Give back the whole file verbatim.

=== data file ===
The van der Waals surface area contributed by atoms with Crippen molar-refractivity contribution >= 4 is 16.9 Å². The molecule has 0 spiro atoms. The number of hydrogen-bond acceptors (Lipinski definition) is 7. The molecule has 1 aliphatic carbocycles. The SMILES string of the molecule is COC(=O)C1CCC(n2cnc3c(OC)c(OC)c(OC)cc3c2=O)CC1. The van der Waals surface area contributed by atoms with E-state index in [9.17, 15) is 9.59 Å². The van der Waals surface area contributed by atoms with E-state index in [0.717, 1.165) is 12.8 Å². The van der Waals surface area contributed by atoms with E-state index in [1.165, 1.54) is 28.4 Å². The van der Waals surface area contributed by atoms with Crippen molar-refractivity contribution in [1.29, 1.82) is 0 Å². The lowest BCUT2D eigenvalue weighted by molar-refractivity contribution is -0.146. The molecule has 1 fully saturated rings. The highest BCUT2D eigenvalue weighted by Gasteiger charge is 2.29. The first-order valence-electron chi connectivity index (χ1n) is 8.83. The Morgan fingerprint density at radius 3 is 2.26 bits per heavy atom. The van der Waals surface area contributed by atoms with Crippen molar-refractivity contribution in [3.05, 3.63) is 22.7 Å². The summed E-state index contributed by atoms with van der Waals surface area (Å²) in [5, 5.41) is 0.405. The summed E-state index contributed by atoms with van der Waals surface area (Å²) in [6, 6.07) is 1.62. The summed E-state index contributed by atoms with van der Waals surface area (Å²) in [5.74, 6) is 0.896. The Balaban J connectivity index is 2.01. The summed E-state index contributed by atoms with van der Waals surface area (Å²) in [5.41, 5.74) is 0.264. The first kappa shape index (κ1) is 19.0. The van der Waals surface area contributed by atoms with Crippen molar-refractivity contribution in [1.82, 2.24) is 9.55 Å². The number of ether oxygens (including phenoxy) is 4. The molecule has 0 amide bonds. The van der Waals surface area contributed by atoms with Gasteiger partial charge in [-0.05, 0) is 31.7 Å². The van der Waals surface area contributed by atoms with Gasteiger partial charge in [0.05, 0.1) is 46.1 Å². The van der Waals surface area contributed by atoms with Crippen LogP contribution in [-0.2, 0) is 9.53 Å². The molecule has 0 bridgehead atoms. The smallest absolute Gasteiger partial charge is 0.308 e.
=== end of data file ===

The van der Waals surface area contributed by atoms with Crippen molar-refractivity contribution >= 4 is 16.9 Å². The molecule has 0 spiro atoms. The number of hydrogen-bond acceptors (Lipinski definition) is 7. The molecule has 1 aliphatic carbocycles. The SMILES string of the molecule is COC(=O)C1CCC(n2cnc3c(OC)c(OC)c(OC)cc3c2=O)CC1. The van der Waals surface area contributed by atoms with E-state index in [9.17, 15) is 9.59 Å². The van der Waals surface area contributed by atoms with E-state index in [0.717, 1.165) is 12.8 Å². The van der Waals surface area contributed by atoms with E-state index in [1.165, 1.54) is 28.4 Å². The van der Waals surface area contributed by atoms with Crippen molar-refractivity contribution in [1.29, 1.82) is 0 Å². The lowest BCUT2D eigenvalue weighted by molar-refractivity contribution is -0.146. The molecule has 1 fully saturated rings. The highest BCUT2D eigenvalue weighted by Gasteiger charge is 2.29. The first-order valence-electron chi connectivity index (χ1n) is 8.83. The Morgan fingerprint density at radius 3 is 2.26 bits per heavy atom. The van der Waals surface area contributed by atoms with Crippen molar-refractivity contribution in [3.05, 3.63) is 22.7 Å². The summed E-state index contributed by atoms with van der Waals surface area (Å²) in [5, 5.41) is 0.405. The summed E-state index contributed by atoms with van der Waals surface area (Å²) in [6, 6.07) is 1.62. The summed E-state index contributed by atoms with van der Waals surface area (Å²) in [5.74, 6) is 0.896. The Balaban J connectivity index is 2.01. The summed E-state index contributed by atoms with van der Waals surface area (Å²) in [5.41, 5.74) is 0.264. The first kappa shape index (κ1) is 19.0. The van der Waals surface area contributed by atoms with Crippen molar-refractivity contribution in [1.82, 2.24) is 9.55 Å². The number of ether oxygens (including phenoxy) is 4. The molecule has 0 amide bonds. The van der Waals surface area contributed by atoms with Gasteiger partial charge in [-0.05, 0) is 31.7 Å². The van der Waals surface area contributed by atoms with Gasteiger partial charge in [0.05, 0.1) is 46.1 Å². The van der Waals surface area contributed by atoms with Crippen LogP contribution in [-0.2, 0) is 9.53 Å². The molecule has 0 bridgehead atoms. The smallest absolute Gasteiger partial charge is 0.308 e.